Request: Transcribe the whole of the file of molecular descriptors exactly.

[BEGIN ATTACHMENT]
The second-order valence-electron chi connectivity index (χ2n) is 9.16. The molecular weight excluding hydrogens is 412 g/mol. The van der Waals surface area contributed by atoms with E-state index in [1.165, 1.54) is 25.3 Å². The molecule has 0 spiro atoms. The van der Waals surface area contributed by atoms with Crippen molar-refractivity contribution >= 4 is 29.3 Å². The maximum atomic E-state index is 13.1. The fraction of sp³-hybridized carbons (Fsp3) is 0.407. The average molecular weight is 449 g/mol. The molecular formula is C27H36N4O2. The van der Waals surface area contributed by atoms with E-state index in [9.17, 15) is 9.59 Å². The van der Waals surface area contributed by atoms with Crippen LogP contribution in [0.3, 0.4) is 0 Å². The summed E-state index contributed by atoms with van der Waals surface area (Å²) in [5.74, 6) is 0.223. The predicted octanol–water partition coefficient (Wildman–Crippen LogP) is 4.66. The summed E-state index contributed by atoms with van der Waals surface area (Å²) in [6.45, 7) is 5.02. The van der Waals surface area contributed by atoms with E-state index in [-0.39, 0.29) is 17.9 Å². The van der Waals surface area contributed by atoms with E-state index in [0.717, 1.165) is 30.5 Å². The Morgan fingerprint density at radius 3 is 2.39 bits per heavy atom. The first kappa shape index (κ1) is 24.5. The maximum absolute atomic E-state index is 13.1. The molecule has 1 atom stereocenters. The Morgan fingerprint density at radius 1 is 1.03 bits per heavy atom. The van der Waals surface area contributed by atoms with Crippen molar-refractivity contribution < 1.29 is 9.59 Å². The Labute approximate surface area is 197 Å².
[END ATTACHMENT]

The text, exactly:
The second-order valence-electron chi connectivity index (χ2n) is 9.16. The molecular weight excluding hydrogens is 412 g/mol. The van der Waals surface area contributed by atoms with E-state index in [1.165, 1.54) is 25.3 Å². The molecule has 0 spiro atoms. The van der Waals surface area contributed by atoms with Crippen molar-refractivity contribution >= 4 is 29.3 Å². The maximum atomic E-state index is 13.1. The fraction of sp³-hybridized carbons (Fsp3) is 0.407. The average molecular weight is 449 g/mol. The molecular formula is C27H36N4O2. The van der Waals surface area contributed by atoms with E-state index in [9.17, 15) is 9.59 Å². The van der Waals surface area contributed by atoms with Crippen LogP contribution in [0.3, 0.4) is 0 Å². The summed E-state index contributed by atoms with van der Waals surface area (Å²) in [5.74, 6) is 0.223. The predicted octanol–water partition coefficient (Wildman–Crippen LogP) is 4.66. The summed E-state index contributed by atoms with van der Waals surface area (Å²) in [6.45, 7) is 5.02. The van der Waals surface area contributed by atoms with E-state index in [-0.39, 0.29) is 17.9 Å². The van der Waals surface area contributed by atoms with E-state index in [0.717, 1.165) is 30.5 Å². The Morgan fingerprint density at radius 3 is 2.39 bits per heavy atom. The first kappa shape index (κ1) is 24.5. The maximum absolute atomic E-state index is 13.1. The molecule has 1 atom stereocenters. The Morgan fingerprint density at radius 1 is 1.03 bits per heavy atom. The van der Waals surface area contributed by atoms with Crippen molar-refractivity contribution < 1.29 is 9.59 Å². The Labute approximate surface area is 197 Å².